“Skinnamarinky dinky dink, skinnamarinky do, I love you,” is playing in the background. Ethan tilts his head back and smiles.
If only the situation were this silly and light-hearted.
“How can we help with the situation the best we can, knowing we can’t fix everything?” Dr. Hemker asks Lindsey. “We have to do everything we can to make him as comfortable as possible.”
As Ethan’s breathing again becomes gurgly, Lindsey suctions again.
The song continues: “I love you in the morning and in the afternoon, I love you in the evening, underneath the moon.”
Lindsey squeezes then grasps Ethan’s right hand.
“It’s not about the death and dying part,” Dr. Hemker continues. “It’s about living with a serious illness. He looks happier than when I saw him in clinic. This is why I like home visits.”
The other side of the mountain
It’s not the first time Dr. Hemker has been to the house to check on Ethan. Dr. Hemker and the pediatric palliative care staff also attend doctor appointments with Ethan and his family.
“Who comes to your house to talk for two hours?” Lindsey asks. “We were just blown away by him. Dr. Hemker has made us feel so good about our decision. He talked us through everything. If we didn’t have him I think I’d be very depressed. He’s a blessing.”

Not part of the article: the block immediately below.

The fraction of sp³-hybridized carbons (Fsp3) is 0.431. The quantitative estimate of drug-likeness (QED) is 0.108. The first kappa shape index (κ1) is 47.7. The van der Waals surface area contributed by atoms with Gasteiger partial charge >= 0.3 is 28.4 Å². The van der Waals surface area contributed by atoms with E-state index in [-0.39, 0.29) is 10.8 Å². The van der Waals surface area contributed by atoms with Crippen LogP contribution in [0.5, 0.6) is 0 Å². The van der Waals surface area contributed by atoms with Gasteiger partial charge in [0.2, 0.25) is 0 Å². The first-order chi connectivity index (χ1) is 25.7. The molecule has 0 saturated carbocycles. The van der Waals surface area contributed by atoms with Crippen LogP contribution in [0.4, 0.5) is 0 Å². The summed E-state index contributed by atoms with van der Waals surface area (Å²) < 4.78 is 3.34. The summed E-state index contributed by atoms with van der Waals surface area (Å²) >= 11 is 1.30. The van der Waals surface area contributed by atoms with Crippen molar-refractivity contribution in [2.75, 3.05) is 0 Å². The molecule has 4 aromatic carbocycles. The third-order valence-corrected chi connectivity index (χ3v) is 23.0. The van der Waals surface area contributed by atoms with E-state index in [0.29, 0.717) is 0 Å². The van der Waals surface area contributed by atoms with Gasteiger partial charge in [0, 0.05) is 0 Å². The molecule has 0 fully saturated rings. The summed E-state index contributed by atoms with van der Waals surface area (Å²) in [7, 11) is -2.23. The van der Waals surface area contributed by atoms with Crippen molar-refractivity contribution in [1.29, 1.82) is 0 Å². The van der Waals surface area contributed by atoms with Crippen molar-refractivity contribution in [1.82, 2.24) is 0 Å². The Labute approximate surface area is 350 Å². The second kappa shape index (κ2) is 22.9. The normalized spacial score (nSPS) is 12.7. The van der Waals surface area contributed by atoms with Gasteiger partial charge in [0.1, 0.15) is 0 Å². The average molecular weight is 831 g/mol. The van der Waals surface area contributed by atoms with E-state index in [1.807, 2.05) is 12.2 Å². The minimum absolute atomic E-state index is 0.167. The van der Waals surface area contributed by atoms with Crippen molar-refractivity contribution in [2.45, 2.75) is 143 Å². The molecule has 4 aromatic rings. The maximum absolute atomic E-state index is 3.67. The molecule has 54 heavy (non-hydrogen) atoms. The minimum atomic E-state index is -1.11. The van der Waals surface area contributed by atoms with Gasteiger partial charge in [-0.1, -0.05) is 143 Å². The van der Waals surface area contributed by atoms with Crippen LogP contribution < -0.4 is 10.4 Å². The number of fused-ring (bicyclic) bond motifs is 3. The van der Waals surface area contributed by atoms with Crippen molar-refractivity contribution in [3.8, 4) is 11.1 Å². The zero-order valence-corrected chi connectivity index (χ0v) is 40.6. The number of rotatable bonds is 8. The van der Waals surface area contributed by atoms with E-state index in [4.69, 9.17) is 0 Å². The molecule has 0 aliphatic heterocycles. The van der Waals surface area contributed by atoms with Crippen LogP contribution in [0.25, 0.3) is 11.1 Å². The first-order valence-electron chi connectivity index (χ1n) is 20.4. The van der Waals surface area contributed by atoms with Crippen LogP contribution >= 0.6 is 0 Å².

Ethan’s eyelids start drooping. He’s looking tired.
“The Other Side of the Mountain” serenades from the speakers.
It’s a place Ethan will travel someday, with love and heart strings reaching back to this side, and precious times with his family, times like right now.
The moments are fleeting for sure. Lindsey knows this. Brian knows this. Perhaps even little Ethan knows this as he looks upward and smiles in the direction of his mom.
Lindsey scoops up her beloved boy and cuddles him on the couch. A stream of light from the window illuminates the love.
“Sometimes I bawl my eyes out,” Lindsey says. “We know he is going to pass. We know we’ve done everything possible for him. He has a lot of issues, but he’s very loved.”
As “It’s a Small World” reprises, Lindsey, too, looks upward, toward the light.
“He’s our world,” she says.